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Mom breastfeeding baby

When I thought about being a mother while I was pregnant, I imagined effortlessly breastfeeding my baby until he was one. And I hate to admit this, but I secretly judged women who didn't. How could they not want the best for their baby? How hard could it be?

All of that changed the second I had my son. Because as it turns out, breastfeeding is really hard.

As soon as Marshall latched on that first time, I was in excruciating pain. I worked with a lactation consultant regularly, but the pain didn't go away for two weeks. (It is so hard to dread feeding your baby, the only thing that is keeping them alive!) I also had no idea how much time I was going to spend breastfeeding the first month. It was seriously 45 minutes on, 45 minutes off the first week, and then just 90 minute breaks for the weeks that followed. I ended up watching TV a lot, just to quell the boredom.

As Marshall got older, it got easier. I didn't need to be available around the clock, as he only ate every three hours, but then a new layer of frustration came up: pumping. Pumping is just the worst. Marshall would take 6 to 8 ounces in a bottle at just 3 months, and I would have to pump 2 to 3 times in order to get that amount. Different breast milk supplements helped with my supply, but after a while it would diminish again. I found myself in a constant panic about having enough milk to feed my baby, and I couldn't create enough extra pumped milk to leave Marshall for a day of play or work. By the fourth month of being a mother, I felt like I was trapped in breastfeeding jail.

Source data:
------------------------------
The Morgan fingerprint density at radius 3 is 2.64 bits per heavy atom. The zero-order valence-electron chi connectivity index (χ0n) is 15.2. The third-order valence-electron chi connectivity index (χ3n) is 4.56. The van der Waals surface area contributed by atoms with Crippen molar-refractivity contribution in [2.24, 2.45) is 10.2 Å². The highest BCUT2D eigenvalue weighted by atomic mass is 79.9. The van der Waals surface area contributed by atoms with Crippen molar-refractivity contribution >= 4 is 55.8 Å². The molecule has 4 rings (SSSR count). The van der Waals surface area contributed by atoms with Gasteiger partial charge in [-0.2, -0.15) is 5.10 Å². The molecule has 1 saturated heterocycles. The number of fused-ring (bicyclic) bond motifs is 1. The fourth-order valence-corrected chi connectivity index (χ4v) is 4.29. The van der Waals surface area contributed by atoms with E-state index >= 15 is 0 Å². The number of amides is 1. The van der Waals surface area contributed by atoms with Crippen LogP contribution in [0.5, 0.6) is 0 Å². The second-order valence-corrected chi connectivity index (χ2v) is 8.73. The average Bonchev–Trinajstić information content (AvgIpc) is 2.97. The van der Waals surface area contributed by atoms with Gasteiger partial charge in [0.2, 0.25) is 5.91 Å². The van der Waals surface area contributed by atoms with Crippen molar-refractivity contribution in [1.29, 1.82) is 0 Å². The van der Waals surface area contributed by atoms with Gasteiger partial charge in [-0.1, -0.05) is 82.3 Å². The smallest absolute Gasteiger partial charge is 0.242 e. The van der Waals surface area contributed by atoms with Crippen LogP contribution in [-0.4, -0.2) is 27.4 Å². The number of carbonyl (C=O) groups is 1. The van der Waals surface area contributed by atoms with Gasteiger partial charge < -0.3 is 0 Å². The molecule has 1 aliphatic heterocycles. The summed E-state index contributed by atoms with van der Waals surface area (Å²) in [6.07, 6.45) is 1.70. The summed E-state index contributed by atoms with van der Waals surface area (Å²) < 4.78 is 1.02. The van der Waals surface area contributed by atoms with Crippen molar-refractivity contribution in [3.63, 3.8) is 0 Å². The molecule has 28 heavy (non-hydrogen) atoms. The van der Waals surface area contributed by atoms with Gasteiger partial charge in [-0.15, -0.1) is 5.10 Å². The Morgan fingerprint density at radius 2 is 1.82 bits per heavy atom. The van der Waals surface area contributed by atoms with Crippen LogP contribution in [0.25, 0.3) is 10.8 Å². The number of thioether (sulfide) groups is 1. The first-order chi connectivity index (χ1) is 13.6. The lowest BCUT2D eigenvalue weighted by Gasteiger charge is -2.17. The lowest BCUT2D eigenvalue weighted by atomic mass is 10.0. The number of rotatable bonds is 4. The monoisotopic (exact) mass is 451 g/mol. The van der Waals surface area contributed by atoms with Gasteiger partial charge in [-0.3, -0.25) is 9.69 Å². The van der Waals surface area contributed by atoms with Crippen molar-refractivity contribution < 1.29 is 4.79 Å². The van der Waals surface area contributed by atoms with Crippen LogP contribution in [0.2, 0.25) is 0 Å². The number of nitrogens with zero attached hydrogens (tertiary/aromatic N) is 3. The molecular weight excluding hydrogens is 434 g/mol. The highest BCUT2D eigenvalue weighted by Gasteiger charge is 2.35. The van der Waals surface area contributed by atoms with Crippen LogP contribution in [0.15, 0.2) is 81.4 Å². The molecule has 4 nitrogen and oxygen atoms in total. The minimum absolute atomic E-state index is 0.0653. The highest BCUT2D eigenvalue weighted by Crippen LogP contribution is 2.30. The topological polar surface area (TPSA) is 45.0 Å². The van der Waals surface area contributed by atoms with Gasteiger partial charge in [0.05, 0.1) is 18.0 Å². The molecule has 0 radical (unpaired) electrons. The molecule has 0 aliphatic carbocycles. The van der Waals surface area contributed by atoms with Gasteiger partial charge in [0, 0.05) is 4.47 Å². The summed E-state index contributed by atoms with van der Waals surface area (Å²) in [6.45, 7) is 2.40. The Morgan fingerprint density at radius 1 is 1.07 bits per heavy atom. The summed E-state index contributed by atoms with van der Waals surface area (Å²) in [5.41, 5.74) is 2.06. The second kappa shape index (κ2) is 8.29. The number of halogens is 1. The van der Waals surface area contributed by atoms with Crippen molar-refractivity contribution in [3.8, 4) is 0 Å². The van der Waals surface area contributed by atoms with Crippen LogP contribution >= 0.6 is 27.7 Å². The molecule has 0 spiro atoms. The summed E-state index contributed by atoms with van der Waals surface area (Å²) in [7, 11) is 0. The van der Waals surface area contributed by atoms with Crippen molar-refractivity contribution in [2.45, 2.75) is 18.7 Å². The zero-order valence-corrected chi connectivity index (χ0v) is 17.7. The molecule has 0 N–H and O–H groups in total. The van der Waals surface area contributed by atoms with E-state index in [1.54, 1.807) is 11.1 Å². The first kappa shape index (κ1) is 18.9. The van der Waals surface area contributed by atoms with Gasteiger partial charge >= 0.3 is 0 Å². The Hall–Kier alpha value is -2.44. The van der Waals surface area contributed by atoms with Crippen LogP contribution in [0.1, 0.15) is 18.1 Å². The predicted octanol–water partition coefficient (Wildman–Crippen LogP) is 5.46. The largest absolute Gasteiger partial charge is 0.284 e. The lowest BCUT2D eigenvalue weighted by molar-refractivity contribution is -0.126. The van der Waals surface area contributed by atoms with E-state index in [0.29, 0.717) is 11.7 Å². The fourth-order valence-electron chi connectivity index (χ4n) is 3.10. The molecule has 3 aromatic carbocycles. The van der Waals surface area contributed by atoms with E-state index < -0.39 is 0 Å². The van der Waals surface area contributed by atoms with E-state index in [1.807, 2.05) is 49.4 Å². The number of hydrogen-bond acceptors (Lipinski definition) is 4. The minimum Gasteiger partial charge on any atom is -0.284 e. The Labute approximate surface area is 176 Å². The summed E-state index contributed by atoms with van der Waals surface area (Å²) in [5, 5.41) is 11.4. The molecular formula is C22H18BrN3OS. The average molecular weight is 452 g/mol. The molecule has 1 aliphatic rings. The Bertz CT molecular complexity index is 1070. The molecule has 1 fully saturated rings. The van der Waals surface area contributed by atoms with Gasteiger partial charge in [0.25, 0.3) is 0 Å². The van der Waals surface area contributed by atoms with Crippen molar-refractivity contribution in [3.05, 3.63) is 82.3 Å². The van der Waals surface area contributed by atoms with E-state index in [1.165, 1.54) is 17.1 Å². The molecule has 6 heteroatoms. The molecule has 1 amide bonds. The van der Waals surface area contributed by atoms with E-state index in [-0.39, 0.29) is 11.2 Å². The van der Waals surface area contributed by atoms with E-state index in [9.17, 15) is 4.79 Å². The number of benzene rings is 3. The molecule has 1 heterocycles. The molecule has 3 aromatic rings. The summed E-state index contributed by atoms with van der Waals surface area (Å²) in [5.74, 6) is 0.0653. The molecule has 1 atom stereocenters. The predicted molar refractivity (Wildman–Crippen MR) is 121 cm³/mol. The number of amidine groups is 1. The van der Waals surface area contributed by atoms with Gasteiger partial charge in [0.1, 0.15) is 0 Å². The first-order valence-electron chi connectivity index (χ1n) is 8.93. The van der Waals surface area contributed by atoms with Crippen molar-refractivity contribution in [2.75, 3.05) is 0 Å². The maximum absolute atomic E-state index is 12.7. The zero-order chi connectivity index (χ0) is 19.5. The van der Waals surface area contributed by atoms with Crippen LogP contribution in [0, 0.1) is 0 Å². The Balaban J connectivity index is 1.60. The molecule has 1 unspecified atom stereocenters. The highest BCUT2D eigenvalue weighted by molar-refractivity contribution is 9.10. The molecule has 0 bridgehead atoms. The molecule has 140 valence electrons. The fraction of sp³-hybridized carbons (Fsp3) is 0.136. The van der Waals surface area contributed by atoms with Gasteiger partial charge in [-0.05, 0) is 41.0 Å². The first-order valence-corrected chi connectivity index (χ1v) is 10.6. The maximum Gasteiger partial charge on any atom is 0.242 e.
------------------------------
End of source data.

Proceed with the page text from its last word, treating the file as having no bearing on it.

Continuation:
I heard so many horror stories about formula that I started searching for alternative options, and I learned how to make my own formula out of the Nourishing Tradition Cookbook. Although making th formula took a lot of time and effort, I felt more in control, and the anxiety I felt about not being able to feed my baby quickly vanished. For the next few months, I pumped what I could and made bottles with a combination of half formula, half breast milk.

I continued to breastfeed in the morning, evening, night, and all weekend. But doing half and half was so liberating. I finally sunk into a rhythm and enjoyed breastfeeding. The connection, knowing my baby was getting the best possible nutrition, even if he wasn't being exclusively breastfed, made me feel so confident as a mother. The best part about introducing formula was that Marshall started sleeping for much longer stretches at night.

By 7 months, I stopped pumping (it was the best day of my life), and by 9 months I stopped breastfeeding all together. I stopped for a few reasons: because it felt like it was time for me to have my body to myself again, my libido was nowhere to be found, and Marshall was getting less and less interested.

When I have another baby, I don't know how I am going to feel. I will definitely want to breastfeed again, even though it wasn't a completely positive experience the first time. Being a parent means making sacrifices, but not too many so that you're miserable and it prevents you from being a good parent because of it. I think finding a balance between your baby's well-being and your own is what being a parent is all about.

I'd love to know: what do/did you love and hate about breastfeeding? Share with me!

Sarah Jenks struggled with her weight for years until she stopped "waiting on the weight," and finally did all the things that she had put on hold: going for her ideal job and flirting with her dream guy. Her happy lifestyle resulted in Live More Weigh Less, where she helps other women have engaging, meaningful lives full of great adventure. Follow her on Twitter @sarahejenks and Instagram. To find out more about how to embrace your pregnancy, check out Sarah's book, Live More Weigh More, A Short Guide to Pregnancy.

Image: Mom breastfeeding baby via Shutterstock